Autumn's crisp colors, cool winds and sunny afternoons make it an ideal time to celebrate this beautiful season's abundance. The fall gives us foods in vibrant orange, yellow and red hues, in the form of pumpkins, squash and apples. Best of all, these harvest foods are packed with nutritional value.
Apples: come in countless varieties, each with its own color, flavor and texture. There are about 2,500 known varieties grown in the U.S. Apples are a powerhouse of flavonoids as well as a great source of cholesterol-lowering phytosterols. Apples are also noted for being a great source of vitamin C to boost your immune system as well as beta-carotene and lutein for healthy eyes. In addition, apples with their skins are one of the best known sources of pectin a type of soluble fiber shown to help reduce cholesterol. Apples are fat free, saturated fat free, sodium free, cholesterol free and a high source of dietary fiber.
Orange, Yellow and Green Squash: contain significant amounts of carotenes as well as some lutein and antioxidants. Butternut is a great source of calcium, magnesium and carotenes. Try using spaghetti squash in place of traditional spaghetti. Acorn and Hubbard squash are great sources of potassium and fiber. The yellow and orange flesh of winter squash is more nutritious and richer in vitamins than summer squash. Squash are fat free, saturated fat free, cholesterol free and sodium free.
Pumpkins: are becoming increasingly popular because of their versatile use in both sweet and savory recipes. Pumpkins are a great source of alpha- and beta-carotene, beta-cryptoxanthin (an antioxidant), vitamin C, riboflavin, and iron. Pumpkins are fat free, cholesterol free and sodium free.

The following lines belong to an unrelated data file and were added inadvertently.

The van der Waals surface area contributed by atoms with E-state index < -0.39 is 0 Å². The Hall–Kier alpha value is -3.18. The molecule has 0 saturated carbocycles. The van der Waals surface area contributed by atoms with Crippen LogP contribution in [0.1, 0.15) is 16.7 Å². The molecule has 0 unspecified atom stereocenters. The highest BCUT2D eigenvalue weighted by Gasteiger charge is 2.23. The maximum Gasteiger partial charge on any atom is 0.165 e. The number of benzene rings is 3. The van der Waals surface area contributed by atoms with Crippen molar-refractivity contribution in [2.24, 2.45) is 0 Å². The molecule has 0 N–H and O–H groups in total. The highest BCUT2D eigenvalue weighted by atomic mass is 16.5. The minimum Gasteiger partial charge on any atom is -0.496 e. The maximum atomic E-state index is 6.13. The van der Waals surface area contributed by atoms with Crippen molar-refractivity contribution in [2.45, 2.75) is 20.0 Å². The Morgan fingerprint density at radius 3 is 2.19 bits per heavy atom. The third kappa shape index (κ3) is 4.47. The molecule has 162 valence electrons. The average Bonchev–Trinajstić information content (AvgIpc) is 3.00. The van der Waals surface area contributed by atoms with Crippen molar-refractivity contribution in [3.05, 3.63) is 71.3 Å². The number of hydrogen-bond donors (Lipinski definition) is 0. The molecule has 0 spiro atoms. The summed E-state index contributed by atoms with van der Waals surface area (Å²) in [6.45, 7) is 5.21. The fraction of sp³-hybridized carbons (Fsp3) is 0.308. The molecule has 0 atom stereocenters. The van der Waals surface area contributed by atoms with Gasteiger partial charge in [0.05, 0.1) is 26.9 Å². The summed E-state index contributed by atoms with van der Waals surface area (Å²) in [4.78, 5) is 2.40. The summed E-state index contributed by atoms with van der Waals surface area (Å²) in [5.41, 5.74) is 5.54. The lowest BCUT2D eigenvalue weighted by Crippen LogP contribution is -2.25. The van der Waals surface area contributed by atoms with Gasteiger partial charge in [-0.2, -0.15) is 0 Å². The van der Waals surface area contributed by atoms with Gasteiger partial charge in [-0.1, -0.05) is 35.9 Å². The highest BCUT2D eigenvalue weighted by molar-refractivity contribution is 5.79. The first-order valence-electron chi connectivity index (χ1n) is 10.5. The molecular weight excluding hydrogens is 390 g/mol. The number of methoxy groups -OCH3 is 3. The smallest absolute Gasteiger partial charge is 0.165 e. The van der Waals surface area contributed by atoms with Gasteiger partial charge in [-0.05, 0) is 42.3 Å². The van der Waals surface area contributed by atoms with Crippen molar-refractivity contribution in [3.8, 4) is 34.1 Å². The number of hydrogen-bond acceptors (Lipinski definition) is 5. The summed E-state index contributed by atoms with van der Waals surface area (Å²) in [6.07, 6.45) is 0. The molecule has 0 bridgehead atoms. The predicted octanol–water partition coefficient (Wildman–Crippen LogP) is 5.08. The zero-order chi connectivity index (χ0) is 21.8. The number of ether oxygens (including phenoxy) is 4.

Pumpkin and Squash Seeds: can be toasted for a crunchy high-fiber snack. The seeds are great eaten by the handful or added to fruit and vegetable salads. The nutritious seeds contain vitamins; folate, carotenoids and tocopherols; and minerals, including phosphorus, selenium, and zinc.
A few things to remember:
- Thoroughly wash all fruits and vegetables to destroy bacteria and remove pesticides and herbicides.
- Select produce without soft spots, blemishes or cuts.
- Eat fruits and vegetables fresh or lightly cooked to obtain the most nutrient value avoid boiling.
- Select produce that smells fresh, not musty.
- Avoid discolored produce
- Check for decay and remove to prevent other produce from doing the same.
Encourage those you care for to try some new and different varieties of fall produce this year and give them the gift of health along the way. For some seniors, establishing and maintaining a regular, nutritious diet is one reason for considering a move to a retirement community or personal care facility.